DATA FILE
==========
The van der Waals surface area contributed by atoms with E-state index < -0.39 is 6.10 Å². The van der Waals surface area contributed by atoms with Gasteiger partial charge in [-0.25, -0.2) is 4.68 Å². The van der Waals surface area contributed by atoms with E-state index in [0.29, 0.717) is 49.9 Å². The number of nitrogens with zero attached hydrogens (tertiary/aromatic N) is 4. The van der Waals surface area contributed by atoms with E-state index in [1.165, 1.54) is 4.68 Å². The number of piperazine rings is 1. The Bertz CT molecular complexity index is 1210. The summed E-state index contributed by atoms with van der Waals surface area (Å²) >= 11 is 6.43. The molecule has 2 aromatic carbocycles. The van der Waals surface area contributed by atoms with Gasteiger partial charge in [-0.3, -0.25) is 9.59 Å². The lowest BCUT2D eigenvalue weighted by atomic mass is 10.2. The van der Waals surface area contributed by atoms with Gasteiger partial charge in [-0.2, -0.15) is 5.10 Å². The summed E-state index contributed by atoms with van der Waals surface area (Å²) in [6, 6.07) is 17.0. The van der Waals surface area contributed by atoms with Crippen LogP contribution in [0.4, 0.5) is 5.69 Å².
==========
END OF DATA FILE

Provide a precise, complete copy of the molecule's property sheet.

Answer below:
The van der Waals surface area contributed by atoms with E-state index < -0.39 is 6.10 Å². The van der Waals surface area contributed by atoms with Gasteiger partial charge in [-0.25, -0.2) is 4.68 Å². The van der Waals surface area contributed by atoms with E-state index in [0.29, 0.717) is 49.9 Å². The number of nitrogens with zero attached hydrogens (tertiary/aromatic N) is 4. The van der Waals surface area contributed by atoms with E-state index in [1.165, 1.54) is 4.68 Å². The number of piperazine rings is 1. The Bertz CT molecular complexity index is 1210. The summed E-state index contributed by atoms with van der Waals surface area (Å²) >= 11 is 6.43. The molecule has 2 aromatic carbocycles. The van der Waals surface area contributed by atoms with Gasteiger partial charge in [-0.3, -0.25) is 9.59 Å². The lowest BCUT2D eigenvalue weighted by atomic mass is 10.2. The van der Waals surface area contributed by atoms with Gasteiger partial charge in [-0.2, -0.15) is 5.10 Å². The summed E-state index contributed by atoms with van der Waals surface area (Å²) in [6, 6.07) is 17.0. The van der Waals surface area contributed by atoms with Crippen LogP contribution in [0.4, 0.5) is 5.69 Å².